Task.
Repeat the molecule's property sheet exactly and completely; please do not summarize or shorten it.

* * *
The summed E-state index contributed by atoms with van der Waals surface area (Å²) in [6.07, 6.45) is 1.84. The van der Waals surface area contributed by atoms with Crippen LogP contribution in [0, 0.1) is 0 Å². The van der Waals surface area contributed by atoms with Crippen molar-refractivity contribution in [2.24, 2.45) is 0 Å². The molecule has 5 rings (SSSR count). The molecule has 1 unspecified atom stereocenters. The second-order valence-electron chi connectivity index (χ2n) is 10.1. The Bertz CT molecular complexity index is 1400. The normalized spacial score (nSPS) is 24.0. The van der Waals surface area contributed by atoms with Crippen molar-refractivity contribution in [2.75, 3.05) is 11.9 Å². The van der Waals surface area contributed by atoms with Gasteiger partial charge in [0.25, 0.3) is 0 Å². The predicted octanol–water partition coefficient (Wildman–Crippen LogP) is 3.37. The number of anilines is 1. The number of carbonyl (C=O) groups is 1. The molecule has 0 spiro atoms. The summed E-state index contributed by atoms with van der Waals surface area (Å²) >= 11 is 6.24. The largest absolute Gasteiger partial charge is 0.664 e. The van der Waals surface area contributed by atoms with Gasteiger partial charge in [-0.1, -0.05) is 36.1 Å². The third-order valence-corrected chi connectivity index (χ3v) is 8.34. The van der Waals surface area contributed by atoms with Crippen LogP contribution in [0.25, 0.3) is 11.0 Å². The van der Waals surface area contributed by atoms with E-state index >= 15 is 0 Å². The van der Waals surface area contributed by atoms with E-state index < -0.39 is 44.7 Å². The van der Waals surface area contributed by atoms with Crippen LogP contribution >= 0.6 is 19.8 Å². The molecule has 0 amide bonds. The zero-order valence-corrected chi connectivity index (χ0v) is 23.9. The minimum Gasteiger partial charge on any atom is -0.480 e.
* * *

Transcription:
The summed E-state index contributed by atoms with van der Waals surface area (Å²) in [6.07, 6.45) is 1.84. The van der Waals surface area contributed by atoms with Crippen LogP contribution in [0, 0.1) is 0 Å². The van der Waals surface area contributed by atoms with Crippen molar-refractivity contribution in [2.24, 2.45) is 0 Å². The molecule has 5 rings (SSSR count). The molecule has 1 unspecified atom stereocenters. The second-order valence-electron chi connectivity index (χ2n) is 10.1. The Bertz CT molecular complexity index is 1400. The normalized spacial score (nSPS) is 24.0. The van der Waals surface area contributed by atoms with Crippen molar-refractivity contribution in [2.75, 3.05) is 11.9 Å². The van der Waals surface area contributed by atoms with Gasteiger partial charge in [0.25, 0.3) is 0 Å². The predicted octanol–water partition coefficient (Wildman–Crippen LogP) is 3.37. The number of anilines is 1. The number of carbonyl (C=O) groups is 1. The molecule has 0 spiro atoms. The summed E-state index contributed by atoms with van der Waals surface area (Å²) >= 11 is 6.24. The largest absolute Gasteiger partial charge is 0.664 e. The van der Waals surface area contributed by atoms with Gasteiger partial charge in [-0.1, -0.05) is 36.1 Å². The third-order valence-corrected chi connectivity index (χ3v) is 8.34. The van der Waals surface area contributed by atoms with Crippen LogP contribution in [0.25, 0.3) is 11.0 Å². The van der Waals surface area contributed by atoms with E-state index >= 15 is 0 Å². The van der Waals surface area contributed by atoms with E-state index < -0.39 is 44.7 Å². The van der Waals surface area contributed by atoms with Crippen LogP contribution >= 0.6 is 19.8 Å². The molecule has 0 amide bonds. The zero-order valence-corrected chi connectivity index (χ0v) is 23.9. The minimum Gasteiger partial charge on any atom is -0.480 e.